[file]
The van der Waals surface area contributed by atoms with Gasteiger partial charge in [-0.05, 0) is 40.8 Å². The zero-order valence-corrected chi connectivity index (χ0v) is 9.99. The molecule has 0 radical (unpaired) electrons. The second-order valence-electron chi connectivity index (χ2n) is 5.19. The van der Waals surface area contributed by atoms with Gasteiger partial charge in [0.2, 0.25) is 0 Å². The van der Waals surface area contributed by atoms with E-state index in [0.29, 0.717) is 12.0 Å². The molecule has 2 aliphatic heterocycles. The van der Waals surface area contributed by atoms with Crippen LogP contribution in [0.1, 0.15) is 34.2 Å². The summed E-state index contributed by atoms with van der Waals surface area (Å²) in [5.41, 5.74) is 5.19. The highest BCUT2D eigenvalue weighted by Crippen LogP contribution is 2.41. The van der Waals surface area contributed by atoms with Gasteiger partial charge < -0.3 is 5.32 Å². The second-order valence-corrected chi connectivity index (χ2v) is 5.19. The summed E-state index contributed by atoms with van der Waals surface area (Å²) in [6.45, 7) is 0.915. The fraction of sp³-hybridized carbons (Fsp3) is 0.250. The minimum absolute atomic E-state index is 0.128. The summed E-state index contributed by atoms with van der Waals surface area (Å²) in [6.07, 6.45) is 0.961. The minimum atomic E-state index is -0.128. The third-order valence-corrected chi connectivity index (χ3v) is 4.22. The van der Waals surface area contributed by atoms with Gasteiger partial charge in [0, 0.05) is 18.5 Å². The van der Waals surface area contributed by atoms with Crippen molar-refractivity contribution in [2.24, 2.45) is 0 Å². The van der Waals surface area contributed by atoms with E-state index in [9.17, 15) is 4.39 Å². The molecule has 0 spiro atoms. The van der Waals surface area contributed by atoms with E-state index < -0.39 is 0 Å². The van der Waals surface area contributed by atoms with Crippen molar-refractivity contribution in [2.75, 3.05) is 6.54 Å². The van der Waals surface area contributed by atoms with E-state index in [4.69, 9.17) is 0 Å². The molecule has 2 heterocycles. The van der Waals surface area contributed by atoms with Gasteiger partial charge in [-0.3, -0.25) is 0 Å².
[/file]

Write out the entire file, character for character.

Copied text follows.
The van der Waals surface area contributed by atoms with Gasteiger partial charge in [-0.05, 0) is 40.8 Å². The zero-order valence-corrected chi connectivity index (χ0v) is 9.99. The molecule has 0 radical (unpaired) electrons. The second-order valence-electron chi connectivity index (χ2n) is 5.19. The van der Waals surface area contributed by atoms with Gasteiger partial charge in [0.2, 0.25) is 0 Å². The van der Waals surface area contributed by atoms with E-state index in [0.29, 0.717) is 12.0 Å². The molecule has 2 aliphatic heterocycles. The van der Waals surface area contributed by atoms with Crippen LogP contribution in [0.1, 0.15) is 34.2 Å². The summed E-state index contributed by atoms with van der Waals surface area (Å²) in [5.41, 5.74) is 5.19. The highest BCUT2D eigenvalue weighted by Crippen LogP contribution is 2.41. The van der Waals surface area contributed by atoms with Gasteiger partial charge < -0.3 is 5.32 Å². The second-order valence-corrected chi connectivity index (χ2v) is 5.19. The summed E-state index contributed by atoms with van der Waals surface area (Å²) in [6.45, 7) is 0.915. The fraction of sp³-hybridized carbons (Fsp3) is 0.250. The minimum absolute atomic E-state index is 0.128. The summed E-state index contributed by atoms with van der Waals surface area (Å²) in [6.07, 6.45) is 0.961. The minimum atomic E-state index is -0.128. The third-order valence-corrected chi connectivity index (χ3v) is 4.22. The van der Waals surface area contributed by atoms with Gasteiger partial charge in [0, 0.05) is 18.5 Å². The van der Waals surface area contributed by atoms with Crippen molar-refractivity contribution in [2.24, 2.45) is 0 Å². The van der Waals surface area contributed by atoms with E-state index in [9.17, 15) is 4.39 Å². The molecule has 0 spiro atoms. The van der Waals surface area contributed by atoms with E-state index < -0.39 is 0 Å². The van der Waals surface area contributed by atoms with Crippen molar-refractivity contribution in [2.75, 3.05) is 6.54 Å². The van der Waals surface area contributed by atoms with E-state index in [4.69, 9.17) is 0 Å². The molecule has 2 heterocycles. The van der Waals surface area contributed by atoms with Gasteiger partial charge in [-0.3, -0.25) is 0 Å².